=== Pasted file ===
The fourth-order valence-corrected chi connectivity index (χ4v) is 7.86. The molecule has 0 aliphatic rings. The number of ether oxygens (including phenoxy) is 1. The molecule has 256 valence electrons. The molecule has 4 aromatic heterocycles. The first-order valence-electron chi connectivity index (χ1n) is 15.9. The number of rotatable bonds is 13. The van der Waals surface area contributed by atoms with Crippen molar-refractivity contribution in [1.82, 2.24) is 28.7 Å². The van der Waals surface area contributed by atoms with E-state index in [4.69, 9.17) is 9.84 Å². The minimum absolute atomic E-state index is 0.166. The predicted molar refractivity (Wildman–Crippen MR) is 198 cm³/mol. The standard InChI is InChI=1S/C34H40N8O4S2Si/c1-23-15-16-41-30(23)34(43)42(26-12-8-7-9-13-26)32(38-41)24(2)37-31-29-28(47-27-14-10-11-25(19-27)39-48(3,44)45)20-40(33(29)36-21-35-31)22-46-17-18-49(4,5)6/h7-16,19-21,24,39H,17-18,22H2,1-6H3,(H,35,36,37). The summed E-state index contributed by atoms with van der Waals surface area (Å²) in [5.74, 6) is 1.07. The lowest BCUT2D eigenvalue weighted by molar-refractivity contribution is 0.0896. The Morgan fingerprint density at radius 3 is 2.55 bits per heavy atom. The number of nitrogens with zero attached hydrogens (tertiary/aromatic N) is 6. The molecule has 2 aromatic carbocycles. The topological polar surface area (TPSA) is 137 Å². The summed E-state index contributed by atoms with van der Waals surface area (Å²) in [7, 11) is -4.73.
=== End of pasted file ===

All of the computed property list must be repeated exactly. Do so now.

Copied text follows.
The fourth-order valence-corrected chi connectivity index (χ4v) is 7.86. The molecule has 0 aliphatic rings. The number of ether oxygens (including phenoxy) is 1. The molecule has 256 valence electrons. The molecule has 4 aromatic heterocycles. The first-order valence-electron chi connectivity index (χ1n) is 15.9. The number of rotatable bonds is 13. The van der Waals surface area contributed by atoms with Crippen molar-refractivity contribution in [1.82, 2.24) is 28.7 Å². The van der Waals surface area contributed by atoms with E-state index in [4.69, 9.17) is 9.84 Å². The minimum absolute atomic E-state index is 0.166. The predicted molar refractivity (Wildman–Crippen MR) is 198 cm³/mol. The standard InChI is InChI=1S/C34H40N8O4S2Si/c1-23-15-16-41-30(23)34(43)42(26-12-8-7-9-13-26)32(38-41)24(2)37-31-29-28(47-27-14-10-11-25(19-27)39-48(3,44)45)20-40(33(29)36-21-35-31)22-46-17-18-49(4,5)6/h7-16,19-21,24,39H,17-18,22H2,1-6H3,(H,35,36,37). The summed E-state index contributed by atoms with van der Waals surface area (Å²) in [5.74, 6) is 1.07. The lowest BCUT2D eigenvalue weighted by molar-refractivity contribution is 0.0896. The Morgan fingerprint density at radius 3 is 2.55 bits per heavy atom. The number of nitrogens with zero attached hydrogens (tertiary/aromatic N) is 6. The molecule has 2 aromatic carbocycles. The topological polar surface area (TPSA) is 137 Å². The summed E-state index contributed by atoms with van der Waals surface area (Å²) in [7, 11) is -4.73.